Bray Head, Valentia Island, Kerry

  • Author:ActiveME
  • Created: April 5, 2013
  • Updated: December 12, 2017
Location: Kerry
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Bray Head is located on the western end of Valentia Island, County Kerry. At its summit is Bray Tower, a two-storey abandoned signal tower built by English forces in 1815 during the Napoleonic wars and used as a signal station along with several other Martello towers located all along the Ireland coast. It was designed like a 16th century Irish tower house with a chimney and is surrounded by a stone wall. In 1907 Bray Tower was used by the Navy as signal station and again during WWII it was used for coastal watches.

The 90 minute walk to the tower from a new car park is scenic, historical and archaeological walk and well worth the €2 car park charge where you can soak in the views and have a picnic.

From the tower there are great views out west over the Skellig Islands, north looking out over the sheer cliffs to Dingle and south along the Skellig Coast, Portmagee and Puffin Island. If you’re lucky you may also be able to see some whales passing the headland in the water below. Just below and west of the tower are the remains of the word EIRE written using stones in large letters to allow pilots during war times to identify the Irish coastline.

Near the car park, is the historic site where the first Trans-Atlantic Cable landed in 1866 which connected North America to the rest of the world. At this time Valentia Island was the centre of the world for communications.

Half the way up to the tower on the south side of the road is a unique heritage site that many miss. Here there are remains of five dry stone buildings from early Christian times with 12 decorated stones, crosses and other geometric shapes engraved on them.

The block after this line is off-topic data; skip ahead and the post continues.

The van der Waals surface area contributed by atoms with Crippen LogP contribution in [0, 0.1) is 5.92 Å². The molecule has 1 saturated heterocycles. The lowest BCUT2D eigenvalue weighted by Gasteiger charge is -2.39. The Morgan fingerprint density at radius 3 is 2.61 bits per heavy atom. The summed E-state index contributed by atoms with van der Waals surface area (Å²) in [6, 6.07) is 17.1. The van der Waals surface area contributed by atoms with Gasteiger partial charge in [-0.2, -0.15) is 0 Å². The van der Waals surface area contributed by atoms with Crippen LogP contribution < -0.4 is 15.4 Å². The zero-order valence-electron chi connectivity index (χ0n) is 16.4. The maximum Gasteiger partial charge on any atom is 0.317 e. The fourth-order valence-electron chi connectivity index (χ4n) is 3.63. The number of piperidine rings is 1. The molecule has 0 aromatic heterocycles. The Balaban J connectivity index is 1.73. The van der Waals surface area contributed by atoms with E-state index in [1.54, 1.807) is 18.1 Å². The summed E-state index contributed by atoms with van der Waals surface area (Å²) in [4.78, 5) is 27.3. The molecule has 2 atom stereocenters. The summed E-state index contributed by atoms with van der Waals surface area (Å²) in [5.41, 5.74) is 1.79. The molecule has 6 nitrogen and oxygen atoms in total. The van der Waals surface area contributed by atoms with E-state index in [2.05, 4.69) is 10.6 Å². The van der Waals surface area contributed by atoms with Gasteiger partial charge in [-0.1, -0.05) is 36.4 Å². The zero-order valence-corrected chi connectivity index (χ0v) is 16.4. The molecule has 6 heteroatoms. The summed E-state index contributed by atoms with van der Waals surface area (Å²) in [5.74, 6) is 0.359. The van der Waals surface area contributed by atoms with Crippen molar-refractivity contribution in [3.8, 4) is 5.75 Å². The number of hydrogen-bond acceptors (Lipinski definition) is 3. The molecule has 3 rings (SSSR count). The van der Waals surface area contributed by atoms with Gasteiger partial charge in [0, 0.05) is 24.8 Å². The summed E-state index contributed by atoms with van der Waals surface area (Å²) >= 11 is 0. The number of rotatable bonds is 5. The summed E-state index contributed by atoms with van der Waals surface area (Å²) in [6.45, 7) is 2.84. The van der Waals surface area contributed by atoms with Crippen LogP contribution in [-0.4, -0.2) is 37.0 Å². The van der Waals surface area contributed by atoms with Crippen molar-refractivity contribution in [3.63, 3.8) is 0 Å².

1. Bray Head, Valentia Island, Kerry

Altitude: 149 m

Bray Head is located on the western end of Valentia Island, County Kerry. At its summit is Bray Tower, a two-storey abandoned signal tower built by English forces in 1815 during the Napoleonic wars and used as a signal station along with several other Martello towers located all along the Ireland coast. It was designed like a 16th century Irish tower house with a chimney and is surrounded by a stone wall. In 1907 Bray Tower was used by the Navy as signal station and again during WWII it was used for coastal watches.

The 90 minute walk to the tower from a new car park is scenic, historical and archaeological walk and well worth the €2 car park charge where you can soak in the views and have a picnic.

From the tower there are great views out west over the Skellig Islands, north looking out over the sheer cliffs to Dingle and south along the Skellig Coast, Portmagee and Puffin Island. If you’re lucky you may also be able to see some whales passing the headland in the water below. Just below and west of the tower are the remains of the word EIRE written using stones in large letters to allow pilots during war times to identify the Irish coastline.

Near the car park, is the historic site where the first Trans-Atlantic Cable landed in 1866 which connected North America to the rest of the world. At this time Valentia Island was the centre of the world for communications.

Half the way up to the tower on the south side of the road is a unique heritage site that many miss. Here there are remains of five dry stone buildings from early Christian times with 12 decorated stones, crosses and other geometric shapes engraved on them.